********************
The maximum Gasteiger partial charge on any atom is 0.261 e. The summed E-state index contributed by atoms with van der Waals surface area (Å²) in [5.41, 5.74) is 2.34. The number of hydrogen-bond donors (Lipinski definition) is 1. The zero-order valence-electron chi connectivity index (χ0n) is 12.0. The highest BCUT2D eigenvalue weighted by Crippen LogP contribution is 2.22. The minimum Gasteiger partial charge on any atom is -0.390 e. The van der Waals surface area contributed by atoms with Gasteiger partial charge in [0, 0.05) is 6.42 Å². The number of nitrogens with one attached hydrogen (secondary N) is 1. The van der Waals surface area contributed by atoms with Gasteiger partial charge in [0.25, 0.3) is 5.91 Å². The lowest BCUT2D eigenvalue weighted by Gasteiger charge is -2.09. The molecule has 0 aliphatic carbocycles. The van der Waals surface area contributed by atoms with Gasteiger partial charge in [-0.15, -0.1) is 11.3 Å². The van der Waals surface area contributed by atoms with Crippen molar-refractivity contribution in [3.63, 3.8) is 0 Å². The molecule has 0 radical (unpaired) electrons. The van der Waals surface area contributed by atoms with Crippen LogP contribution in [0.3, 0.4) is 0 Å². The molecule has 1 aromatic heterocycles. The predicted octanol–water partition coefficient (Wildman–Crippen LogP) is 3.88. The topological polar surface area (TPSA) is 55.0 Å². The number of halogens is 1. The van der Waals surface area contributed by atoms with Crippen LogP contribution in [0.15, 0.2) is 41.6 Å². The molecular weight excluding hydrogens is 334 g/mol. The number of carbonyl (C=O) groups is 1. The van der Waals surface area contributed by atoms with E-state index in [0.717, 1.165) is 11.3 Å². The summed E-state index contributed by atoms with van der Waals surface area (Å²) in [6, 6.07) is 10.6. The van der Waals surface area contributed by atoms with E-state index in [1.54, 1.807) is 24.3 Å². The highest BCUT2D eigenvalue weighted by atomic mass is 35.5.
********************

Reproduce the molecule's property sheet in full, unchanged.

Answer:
The maximum Gasteiger partial charge on any atom is 0.261 e. The summed E-state index contributed by atoms with van der Waals surface area (Å²) in [5.41, 5.74) is 2.34. The number of hydrogen-bond donors (Lipinski definition) is 1. The zero-order valence-electron chi connectivity index (χ0n) is 12.0. The highest BCUT2D eigenvalue weighted by Crippen LogP contribution is 2.22. The minimum Gasteiger partial charge on any atom is -0.390 e. The van der Waals surface area contributed by atoms with Gasteiger partial charge in [0, 0.05) is 6.42 Å². The number of nitrogens with one attached hydrogen (secondary N) is 1. The van der Waals surface area contributed by atoms with Gasteiger partial charge in [0.25, 0.3) is 5.91 Å². The lowest BCUT2D eigenvalue weighted by Gasteiger charge is -2.09. The molecule has 0 aliphatic carbocycles. The van der Waals surface area contributed by atoms with Gasteiger partial charge in [-0.15, -0.1) is 11.3 Å². The van der Waals surface area contributed by atoms with Crippen molar-refractivity contribution in [3.63, 3.8) is 0 Å². The molecule has 0 radical (unpaired) electrons. The van der Waals surface area contributed by atoms with Crippen LogP contribution in [0.3, 0.4) is 0 Å². The molecule has 1 aromatic heterocycles. The predicted octanol–water partition coefficient (Wildman–Crippen LogP) is 3.88. The topological polar surface area (TPSA) is 55.0 Å². The number of halogens is 1. The van der Waals surface area contributed by atoms with Crippen LogP contribution in [0.15, 0.2) is 41.6 Å². The molecular weight excluding hydrogens is 334 g/mol. The number of carbonyl (C=O) groups is 1. The van der Waals surface area contributed by atoms with E-state index in [0.717, 1.165) is 11.3 Å². The summed E-state index contributed by atoms with van der Waals surface area (Å²) in [6, 6.07) is 10.6. The van der Waals surface area contributed by atoms with E-state index in [1.54, 1.807) is 24.3 Å². The highest BCUT2D eigenvalue weighted by atomic mass is 35.5.